• Ph.D. in History, University of Copenhagen

Research Interests

  • Conflict Studies
  • Premodern Political and Social History
  • Culture of Violence
  • Martial Suicide
  • Early Modern Japanese Visions of the Medieval Past

Courses Recently Taught

  • G357 - Premodern Japanese History
  • E203 - The History of Japanese Heroic Suicide
  • E352 - Beauty of Violence and War in Medieval Japanese War Tales
  • E203 - The Clash of Empires: The Mongol Invasions of Japan 1274 and 1281

Awards and Fellowships

  • Post-doc fellowship from The Danish Council for Independent Research: Humanities (FKK) (2009)
  • Nominated "Teacher of the Year" by Historical Council, Saxo Institute, University of Copenhage (2007)
  • Elite Research Grant by the Danish Ministry of Science, Technology and Innovation (2007)
  • Three-year full Ph.D. fellowship from The Danish Council for Independent Research: Humanities (FKK) (2006-2009)
  • Two-year research grant from Japanese Monbukagakusho (2003-2005)

Publication Highlights

  • "The Early Modern Reconfiguration of the Soga Vendetta." In Tonomura and Shapinsky (eds.), The Early Modern Medieval, Michigan University Press (forthcoming).
  • "Evil Bands and Violent Narratives in Thirteenth-Century Japan." In F Dominello (red.), State Power and the Legal Regulation of Evil, Inter-Disciplinary Press, 2010: pp. 47-54.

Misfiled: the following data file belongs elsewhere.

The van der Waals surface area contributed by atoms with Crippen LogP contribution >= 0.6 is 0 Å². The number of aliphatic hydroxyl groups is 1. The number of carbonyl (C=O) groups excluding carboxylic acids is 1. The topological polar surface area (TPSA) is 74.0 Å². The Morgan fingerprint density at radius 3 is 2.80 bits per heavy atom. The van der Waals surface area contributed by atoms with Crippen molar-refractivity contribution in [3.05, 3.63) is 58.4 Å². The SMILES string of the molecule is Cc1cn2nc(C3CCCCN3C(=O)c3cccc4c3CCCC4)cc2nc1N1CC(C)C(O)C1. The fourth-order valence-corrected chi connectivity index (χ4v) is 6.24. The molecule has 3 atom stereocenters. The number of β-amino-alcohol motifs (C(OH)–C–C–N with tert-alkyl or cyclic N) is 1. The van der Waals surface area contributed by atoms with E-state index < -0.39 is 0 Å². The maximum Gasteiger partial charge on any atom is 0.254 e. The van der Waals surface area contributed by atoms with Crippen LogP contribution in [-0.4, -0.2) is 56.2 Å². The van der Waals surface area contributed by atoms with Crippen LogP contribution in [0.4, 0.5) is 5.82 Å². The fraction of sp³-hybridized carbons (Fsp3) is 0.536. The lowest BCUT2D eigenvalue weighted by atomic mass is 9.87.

• "The Vicissitudes of a Medieval Japanese Warrior." Journal of the Royal Asiatic Society - Third Series, vol. 17, no. 1, 2007: pp 43-54.
  • "Mineakiki and Discourses on Social Unrest in Medieval Japan." Japan Forum, vol. 18, no. 1, 2006: pp. 1-21.
  • "Images of Akuto." Monumenta Nipponica. Sophia University, Japan, vol. 60, no. 2, 2005: pp. 235-62.

Japanese medieval violence is my thing. 

Most people know about the samurai and their bloody business of war, but these elite warriors were far from the only violent entrepreneurs in medieval Japan. In my research and teachings I explore multiple social and cultural meanings of violence and conflict from the belief that they can also to raise new questions about the role and status of violence today. 

Thematically I have specialized in the study of non-governmental violent actors and their significance for state formations and the development of conflict mediation strategies between centers and peripheries.

Within this broader and interdisciplinary field my research has focused on collective violence and irregular armed forces in general and on banditry in medieval Japan (ca. 1100-1400) in particular. In these studies I have introduced considerable comparative elements, where I have examined similar phenomena in European medieval contexts, as well as in other societies with a relatively low degree of central control.

In both research and teaching I engage questions of how violence has been (and still is) aestheticized and how violence can function as a communicative vehicle in different contexts.